Traditional shepherds (also cottage) pie originated from frugality, a way of making the traditional Sunday roast go further. Leftover meat was stripped from the bones, bound with vegetables and gravy and then topped with mashed potatoes. It’s easy to see the relationship between this dish and many other British classics such as Lancashire hotpot and Scouse. All use potatoes as cheap bulking to make the meat go further. Today shepherds pie is used to denote the meat contained (Lamb.) Historically cottage pie is mentioned much earlier (1791) than shepherds pie and was used as a generic term for an affordable meal for the workers who usually lived in cottages. It did not specify the meat but aways had a topping of potatoes.
Most shepherds pies nowadays use minced lamb as the meat. For the ultimate, and in keeping with tradition of using the roast leftovers, I am using lamb shoulder and roasting it before making the pie. Apart from providing nice, melt in the mouth chunks of meat, roasting a whole joint gives you bones, and lovely caremalised juices at the bottom of the pan. This will make the best stock. As is the case for all cooking, the better to stock the better the meal.
What else goes into the pie filling? Some recipes include tomatoes, but this is not Bolognese topped with mash. Tomatoes would not have been available in the UK when this dish emerged and so I am leaving them out. Carrots, Onions, Celery all make it in to the recipe, all are classic british stock veg. I also like to add a few mushrooms. You can add more or less as you like and my below recipe is only a guide, add what you like, leave out what you dont.
One thing that I do add to my shepherd’s pie that is clearly not traditional, is tinned baked beans. I am an unashamed lover of canned beans. They are a great store cupboard standby. Sometimes you just can’t beat baked beans on toast on a cold winters evening, it’s so comforting and familiar. What the beans add, is great piquancy to the sauce, they en-rich and help to thicken the gravy, if you don’t like baked beans, leave them out (you must be mad.)
In terms of other flavourings it’s really up to you, Worcestershire sauce is a must as far as I am concerned, the slightly spiced back-note really adds depth. Herbs are a matter of preference, I use a sprig or two of rosemary during cooking and then remove but you could add mint or any herb that pares well with lamb.
ingredients – serves 6 hungry boys
1 shoulder of lamb
2/3 onions, finely chopped
3 carrots, chopped
2 celery sticks, chopped
A few mushrooms, sliced
1 tin of baked beans
2 tbsp Worcestershire sauce
2 tbsp tomato ketchup
2 sprigs rosemary
for the mash topping
1kg potatoes, maris pipers are good
butter, milk and a little grated cheese.
Roast the lamb…
Season the lamb shoulder and roast in a low oven for 4 to 5 hours, I would suggest doing this the day before you want to make the shepherd’s pie so you have time to make the stock etc. The meat should be falling off the bone. Pull the meat from the bone and leave to one side.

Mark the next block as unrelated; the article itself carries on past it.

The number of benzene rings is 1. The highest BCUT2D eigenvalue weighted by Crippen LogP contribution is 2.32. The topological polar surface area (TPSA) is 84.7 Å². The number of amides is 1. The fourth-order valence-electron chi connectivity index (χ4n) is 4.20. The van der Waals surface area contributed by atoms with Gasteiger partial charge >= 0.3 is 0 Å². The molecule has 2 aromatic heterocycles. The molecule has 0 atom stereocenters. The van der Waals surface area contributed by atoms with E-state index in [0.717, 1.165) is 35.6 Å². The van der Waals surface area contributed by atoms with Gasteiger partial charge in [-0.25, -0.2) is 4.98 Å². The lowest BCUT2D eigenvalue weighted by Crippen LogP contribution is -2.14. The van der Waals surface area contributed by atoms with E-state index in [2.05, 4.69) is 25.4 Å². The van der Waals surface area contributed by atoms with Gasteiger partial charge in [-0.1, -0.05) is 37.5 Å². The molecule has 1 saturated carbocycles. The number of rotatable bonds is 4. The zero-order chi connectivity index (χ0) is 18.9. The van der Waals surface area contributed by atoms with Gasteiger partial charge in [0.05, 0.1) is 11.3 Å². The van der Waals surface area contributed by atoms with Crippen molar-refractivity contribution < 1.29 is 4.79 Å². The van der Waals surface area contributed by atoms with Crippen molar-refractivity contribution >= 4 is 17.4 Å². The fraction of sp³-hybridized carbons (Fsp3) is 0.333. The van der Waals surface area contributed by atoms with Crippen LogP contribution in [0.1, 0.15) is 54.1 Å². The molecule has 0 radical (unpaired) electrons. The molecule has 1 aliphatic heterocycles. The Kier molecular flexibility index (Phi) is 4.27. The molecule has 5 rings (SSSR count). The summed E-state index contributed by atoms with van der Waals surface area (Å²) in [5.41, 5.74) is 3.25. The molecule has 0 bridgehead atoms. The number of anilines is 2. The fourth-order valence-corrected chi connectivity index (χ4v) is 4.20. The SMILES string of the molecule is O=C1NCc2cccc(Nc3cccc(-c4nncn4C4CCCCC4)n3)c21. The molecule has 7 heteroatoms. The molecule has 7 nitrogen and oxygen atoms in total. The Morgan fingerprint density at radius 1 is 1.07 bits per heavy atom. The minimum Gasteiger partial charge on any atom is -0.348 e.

Make the stock…
Deglaze the roasting pan and add the liquor to a large pot with the bones, a bay leaf and some stock veg (onions carrots etc). Simmer for a couple of hours until nicely reduced.
Make the pie filling…
Sweat the onion, carrots and celery in a little oil for 10 minutes until softened and slightly browned. Add the sliced mushrooms and continue to cook for a couple of minutes. Add the reduced stock, the lamb pieces, the herbs and sauces. Simmer for 20 minutes then allow to cool slightly.
Make the mash…
I’m not going to insult your intelligence here, I am sure you all know how to boil and mash potatoes.
With the pie filling now warm, but not hot. Carefully spoon the mixture into a sieve and allow some of the liquor to drain into another bowl or pan before transferring the meat and vegetable mix to a suitable oven proof dish. The reason I strain off some of the liquid is it makes it easier to spread the mash on top. The pie will not be dry but not as slushy as some. I serve this liquid on the side, it’s an excellent gravy. Spoon the mash on top and spread evenly, use a fork to rough the top up, this creates lovely crispy bits. Grate a little extra cheese on top or drizzle with a little melted butter.
At this point you can freeze the pie. It’s a good idea to make more than you need and freeze some for another time.
If cooking straight away bake at 180 degrees for 35-40 mins until crispy on the top. If cooking from cold (or defrosted) add another 20 mins but drop the heat to 160. Serve with green vegetables of you choice, and of course the reserved gravy on the side.
I cooked this a couple of weeks ago. Just typing this up is making me hungry, good job I got one out of the freezer last night.